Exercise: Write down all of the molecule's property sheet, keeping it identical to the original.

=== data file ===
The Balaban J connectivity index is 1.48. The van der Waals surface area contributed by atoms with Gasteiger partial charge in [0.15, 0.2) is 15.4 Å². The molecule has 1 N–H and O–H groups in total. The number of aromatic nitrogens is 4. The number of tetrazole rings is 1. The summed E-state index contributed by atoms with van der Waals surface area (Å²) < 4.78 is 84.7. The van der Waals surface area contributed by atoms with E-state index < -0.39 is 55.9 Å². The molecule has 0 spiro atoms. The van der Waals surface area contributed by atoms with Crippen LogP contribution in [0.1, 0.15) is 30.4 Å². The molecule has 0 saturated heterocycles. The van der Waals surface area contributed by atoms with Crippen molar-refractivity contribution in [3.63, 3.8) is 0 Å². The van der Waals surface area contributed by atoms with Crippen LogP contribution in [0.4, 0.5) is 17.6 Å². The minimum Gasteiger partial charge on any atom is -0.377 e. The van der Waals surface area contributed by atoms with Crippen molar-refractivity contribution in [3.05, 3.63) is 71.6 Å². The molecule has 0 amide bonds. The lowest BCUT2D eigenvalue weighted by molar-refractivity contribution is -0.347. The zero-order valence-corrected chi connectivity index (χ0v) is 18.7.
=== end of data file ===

The Balaban J connectivity index is 1.48. The van der Waals surface area contributed by atoms with Gasteiger partial charge in [0.15, 0.2) is 15.4 Å². The molecule has 1 N–H and O–H groups in total. The number of aromatic nitrogens is 4. The number of tetrazole rings is 1. The summed E-state index contributed by atoms with van der Waals surface area (Å²) < 4.78 is 84.7. The van der Waals surface area contributed by atoms with E-state index < -0.39 is 55.9 Å². The molecule has 0 spiro atoms. The van der Waals surface area contributed by atoms with Crippen LogP contribution in [0.1, 0.15) is 30.4 Å². The molecule has 0 saturated heterocycles. The van der Waals surface area contributed by atoms with Crippen molar-refractivity contribution in [3.63, 3.8) is 0 Å². The van der Waals surface area contributed by atoms with Crippen LogP contribution in [0.4, 0.5) is 17.6 Å². The minimum Gasteiger partial charge on any atom is -0.377 e. The van der Waals surface area contributed by atoms with Crippen molar-refractivity contribution in [3.05, 3.63) is 71.6 Å². The molecule has 0 amide bonds. The lowest BCUT2D eigenvalue weighted by molar-refractivity contribution is -0.347. The zero-order valence-corrected chi connectivity index (χ0v) is 18.7.